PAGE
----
EXAMPLE 9______________________________________Components       Parts by Weight______________________________________Polymeric resin   5.34of Example 1Pantothenol      0.3AMPD (amine base)            0.1Solvent          94.5______________________________________

With an average of about 8 testers for each of the above Examples, hosiery treated in accordance with this invention showed that as the pantothenol (amide) and amine (AMPD) base were varied with respect to one another, the optimum ratio between the AMPD and pantothenol as illustrated in Example 8 resulted in an increase in average days of wear of 6.67 as compared to the other Examples, which resulted in an average of about 4+ days of wear. While the pantothenol and amine base can vary, e.g., from 0.01 to 0.3 part by weight of pantothenol with respect to 0.03 to 0.1 part by weight of the amine, it was found that as the pantothenol increased the average days of wear increased. As illustrated by the Examples, the various components of the synthetic composition may be varied within the ranges stated with respect to one another without adversely affecting the use of the composition for the purpose set forth in this application. The relative amounts of each of the components of the composition were found not to be as effective when the amine neutralizing agent was reduced to a ratio below 0.03 part by weight with respect to the pantothenol. Similarly, it was found that the most effective composition was obtained when utilizing pantothenol in an amount ranging from about 0.01 to 0.3 part by weight for 0.03 to 0.1 part by weight of the amine base.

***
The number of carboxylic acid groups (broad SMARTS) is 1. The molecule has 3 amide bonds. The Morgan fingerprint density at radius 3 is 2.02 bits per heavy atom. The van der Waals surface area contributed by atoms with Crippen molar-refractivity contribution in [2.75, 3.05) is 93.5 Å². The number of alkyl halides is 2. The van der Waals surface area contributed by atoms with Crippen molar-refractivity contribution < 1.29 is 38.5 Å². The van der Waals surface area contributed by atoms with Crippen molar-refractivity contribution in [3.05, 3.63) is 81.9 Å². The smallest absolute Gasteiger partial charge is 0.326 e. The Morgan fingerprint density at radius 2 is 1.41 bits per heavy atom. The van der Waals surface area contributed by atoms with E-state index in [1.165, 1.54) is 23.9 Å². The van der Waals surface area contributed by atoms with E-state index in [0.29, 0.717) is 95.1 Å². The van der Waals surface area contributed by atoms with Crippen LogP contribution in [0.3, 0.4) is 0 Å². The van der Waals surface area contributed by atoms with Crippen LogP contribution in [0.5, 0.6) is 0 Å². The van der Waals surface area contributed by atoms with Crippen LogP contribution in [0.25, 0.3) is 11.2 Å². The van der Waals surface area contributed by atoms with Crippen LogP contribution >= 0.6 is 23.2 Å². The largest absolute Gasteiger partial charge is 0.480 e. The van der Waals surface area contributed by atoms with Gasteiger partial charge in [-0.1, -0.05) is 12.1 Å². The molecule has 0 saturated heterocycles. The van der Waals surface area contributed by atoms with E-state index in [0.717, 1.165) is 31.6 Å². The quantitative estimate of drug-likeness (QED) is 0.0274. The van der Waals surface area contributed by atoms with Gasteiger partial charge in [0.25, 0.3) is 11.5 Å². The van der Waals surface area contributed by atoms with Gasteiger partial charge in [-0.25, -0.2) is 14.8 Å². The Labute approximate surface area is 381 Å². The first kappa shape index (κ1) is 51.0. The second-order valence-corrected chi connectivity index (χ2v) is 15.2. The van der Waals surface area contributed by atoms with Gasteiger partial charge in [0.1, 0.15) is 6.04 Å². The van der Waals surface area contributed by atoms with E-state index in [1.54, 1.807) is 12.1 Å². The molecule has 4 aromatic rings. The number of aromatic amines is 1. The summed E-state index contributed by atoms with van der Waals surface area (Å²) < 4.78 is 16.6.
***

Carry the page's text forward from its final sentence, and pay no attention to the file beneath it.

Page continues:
Accordingly, while the ratios between the pantothenol, AMPD, and the synthetic resin may vary within the ranges as set forth herein, their optimum ratios with respect to the amount of AMPD and pantothenol used in combination with the synthetic resin will depend on the particular composition of the resin utilized, as described herein.

In accordance with this invention, the resin in combination with the amide and amine base used to treat the knitted fabrics imparts a greater coefficient of friction or slip resistance than is found in untreated fabrics, and this, in turn, improves the tensile strength and resistance to tears, runs, snags, and the like.

While this invention has been described with respect to a number of specific embodiments, it is obvious that other variations or modifications may be made without departing from the spirit and scope of the invention as set forth in the appended claims.

Patent Citations
Cited PatentFiling datePublication dateApplicantTitle
US2308593 *Sep 13, 1941Jan 19, 1943Brew Harold EdmundKnitted fabric and manufactured knitted articles